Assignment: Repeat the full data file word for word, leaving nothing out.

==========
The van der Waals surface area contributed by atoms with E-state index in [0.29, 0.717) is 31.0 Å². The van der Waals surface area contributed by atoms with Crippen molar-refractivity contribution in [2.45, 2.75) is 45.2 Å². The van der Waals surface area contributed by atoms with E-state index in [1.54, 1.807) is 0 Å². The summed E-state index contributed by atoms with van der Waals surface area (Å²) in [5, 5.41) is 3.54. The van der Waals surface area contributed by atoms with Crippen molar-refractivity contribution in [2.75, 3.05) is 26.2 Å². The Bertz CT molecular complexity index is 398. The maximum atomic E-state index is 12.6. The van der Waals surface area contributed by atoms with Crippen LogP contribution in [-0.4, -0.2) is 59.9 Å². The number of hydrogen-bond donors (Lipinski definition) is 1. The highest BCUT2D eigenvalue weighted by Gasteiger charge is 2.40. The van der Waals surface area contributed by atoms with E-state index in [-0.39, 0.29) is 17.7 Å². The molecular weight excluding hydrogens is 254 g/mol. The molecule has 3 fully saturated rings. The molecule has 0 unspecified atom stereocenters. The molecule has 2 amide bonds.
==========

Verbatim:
The van der Waals surface area contributed by atoms with E-state index in [0.29, 0.717) is 31.0 Å². The van der Waals surface area contributed by atoms with Crippen molar-refractivity contribution in [2.45, 2.75) is 45.2 Å². The van der Waals surface area contributed by atoms with E-state index in [1.54, 1.807) is 0 Å². The summed E-state index contributed by atoms with van der Waals surface area (Å²) in [5, 5.41) is 3.54. The van der Waals surface area contributed by atoms with Crippen molar-refractivity contribution in [2.75, 3.05) is 26.2 Å². The Bertz CT molecular complexity index is 398. The maximum atomic E-state index is 12.6. The van der Waals surface area contributed by atoms with Crippen LogP contribution in [-0.4, -0.2) is 59.9 Å². The number of hydrogen-bond donors (Lipinski definition) is 1. The highest BCUT2D eigenvalue weighted by Gasteiger charge is 2.40. The van der Waals surface area contributed by atoms with E-state index in [-0.39, 0.29) is 17.7 Å². The molecular weight excluding hydrogens is 254 g/mol. The molecule has 3 fully saturated rings. The molecule has 0 unspecified atom stereocenters. The molecule has 2 amide bonds.